Sightseeing. A periodic tour of CVI news, views and events.

Comcast Announces Audio TV Guide


Picture of a flat screen TV with a picture of the mountains on the screenI just recently upgraded my Comcast package to include cable TV. In the past I was using a converter box and only able to access my local TV channels. But with cable I not only get more channels to watch but more access to audio description. For those that might not be aware audio descriptions are short verbal explanations of action or scenes in the program. For example the description might give information on facial expressions, body movements or the actor’s clothing. These Descriptions are inserted between pauses in the dialogue and give context to what is happening in the program.

Audio description on TV has greatly enhanced my viewing pleasure because I can keep up with what is happening without having to guess or ask a sighted person what is going on. But, the downside was that I had to get sighted help to set up the initial audio description because the settings options show up on the screen which I can’t see. Now that I have that done I can access the programming independently. In addition, since I have so many cable channels now, I had my favorite shows placed in the favorites section so then I just scroll through that instead of the numerous stations available.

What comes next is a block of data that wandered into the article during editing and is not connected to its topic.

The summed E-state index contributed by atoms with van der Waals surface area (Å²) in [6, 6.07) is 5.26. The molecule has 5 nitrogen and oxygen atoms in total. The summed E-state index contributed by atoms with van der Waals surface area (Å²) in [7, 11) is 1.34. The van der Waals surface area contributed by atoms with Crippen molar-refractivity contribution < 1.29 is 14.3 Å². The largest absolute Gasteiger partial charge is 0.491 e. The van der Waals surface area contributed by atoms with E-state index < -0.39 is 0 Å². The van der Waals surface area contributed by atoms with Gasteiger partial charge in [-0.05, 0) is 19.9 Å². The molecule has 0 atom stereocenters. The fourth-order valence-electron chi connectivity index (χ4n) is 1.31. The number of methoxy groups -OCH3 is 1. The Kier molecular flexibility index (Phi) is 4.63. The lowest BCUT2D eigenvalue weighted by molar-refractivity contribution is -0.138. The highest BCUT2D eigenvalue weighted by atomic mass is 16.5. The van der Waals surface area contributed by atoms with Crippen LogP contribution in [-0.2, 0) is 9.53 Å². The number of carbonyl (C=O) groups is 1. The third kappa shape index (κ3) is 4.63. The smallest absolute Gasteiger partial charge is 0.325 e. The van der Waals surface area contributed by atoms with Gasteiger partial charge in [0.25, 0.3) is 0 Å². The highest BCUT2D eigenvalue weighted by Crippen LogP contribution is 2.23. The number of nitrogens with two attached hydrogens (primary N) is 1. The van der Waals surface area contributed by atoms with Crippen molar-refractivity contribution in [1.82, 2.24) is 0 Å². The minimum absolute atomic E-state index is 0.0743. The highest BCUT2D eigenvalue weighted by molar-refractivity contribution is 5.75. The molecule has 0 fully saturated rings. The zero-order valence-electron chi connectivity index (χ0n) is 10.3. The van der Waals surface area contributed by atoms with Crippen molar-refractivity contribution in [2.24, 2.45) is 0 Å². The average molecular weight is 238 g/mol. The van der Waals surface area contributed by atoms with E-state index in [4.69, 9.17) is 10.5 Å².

Comcast remote controlToday, Comcast has taken my viewing pleasure a notch higher by offering an audio TV guide. According to a recent press release “Comcast announced the industry’s first voice-enabled television user interface, a solution that will revolutionize the way its Xfinity TV customers, especially those who are blind or visually impaired, navigate the X1 platform. The "talking guide" features a female voice that reads aloud selections like program titles, network names and time slots as well as DVR and On Demand settings.” This new feature is available now and I can’t wait to access it.

I was happy to hear that Comcast is setting an even higher bar with this new feature. Comcast has been responding to requirements in a law known as the Communications and Video Accessibility Act (CVAA). Since the requirements for accessible set-top boxes don't start until December 2016, Comcast is way ahead of the game.

For more information on this new feature or just about audio description in general contact Comcast Accessibility Center for Excellence at 855-270-0379. You can also read an article about Comcast accessibility features in the American Foundation for the Blind’s Access World Magazine.

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